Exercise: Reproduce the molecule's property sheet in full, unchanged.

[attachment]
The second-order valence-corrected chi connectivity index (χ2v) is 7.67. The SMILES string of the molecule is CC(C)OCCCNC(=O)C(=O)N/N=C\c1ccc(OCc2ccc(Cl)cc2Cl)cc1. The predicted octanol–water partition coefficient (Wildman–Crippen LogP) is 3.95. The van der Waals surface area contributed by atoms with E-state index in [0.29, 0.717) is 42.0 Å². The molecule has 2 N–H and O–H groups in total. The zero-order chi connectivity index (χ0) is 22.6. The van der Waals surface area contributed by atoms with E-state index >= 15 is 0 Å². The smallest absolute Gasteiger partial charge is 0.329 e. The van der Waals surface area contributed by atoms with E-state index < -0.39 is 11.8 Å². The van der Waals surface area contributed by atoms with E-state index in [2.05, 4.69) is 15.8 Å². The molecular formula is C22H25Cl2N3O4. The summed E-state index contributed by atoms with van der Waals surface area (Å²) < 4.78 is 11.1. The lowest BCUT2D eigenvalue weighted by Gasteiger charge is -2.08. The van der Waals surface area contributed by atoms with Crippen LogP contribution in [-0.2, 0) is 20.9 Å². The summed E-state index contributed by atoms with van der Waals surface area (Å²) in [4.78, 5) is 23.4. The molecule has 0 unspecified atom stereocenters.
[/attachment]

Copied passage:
The second-order valence-corrected chi connectivity index (χ2v) is 7.67. The SMILES string of the molecule is CC(C)OCCCNC(=O)C(=O)N/N=C\c1ccc(OCc2ccc(Cl)cc2Cl)cc1. The predicted octanol–water partition coefficient (Wildman–Crippen LogP) is 3.95. The van der Waals surface area contributed by atoms with E-state index in [0.29, 0.717) is 42.0 Å². The molecule has 2 N–H and O–H groups in total. The zero-order chi connectivity index (χ0) is 22.6. The van der Waals surface area contributed by atoms with E-state index >= 15 is 0 Å². The smallest absolute Gasteiger partial charge is 0.329 e. The van der Waals surface area contributed by atoms with E-state index < -0.39 is 11.8 Å². The van der Waals surface area contributed by atoms with E-state index in [2.05, 4.69) is 15.8 Å². The molecular formula is C22H25Cl2N3O4. The summed E-state index contributed by atoms with van der Waals surface area (Å²) < 4.78 is 11.1. The lowest BCUT2D eigenvalue weighted by Gasteiger charge is -2.08. The van der Waals surface area contributed by atoms with Crippen LogP contribution in [-0.2, 0) is 20.9 Å². The summed E-state index contributed by atoms with van der Waals surface area (Å²) in [4.78, 5) is 23.4. The molecule has 0 unspecified atom stereocenters.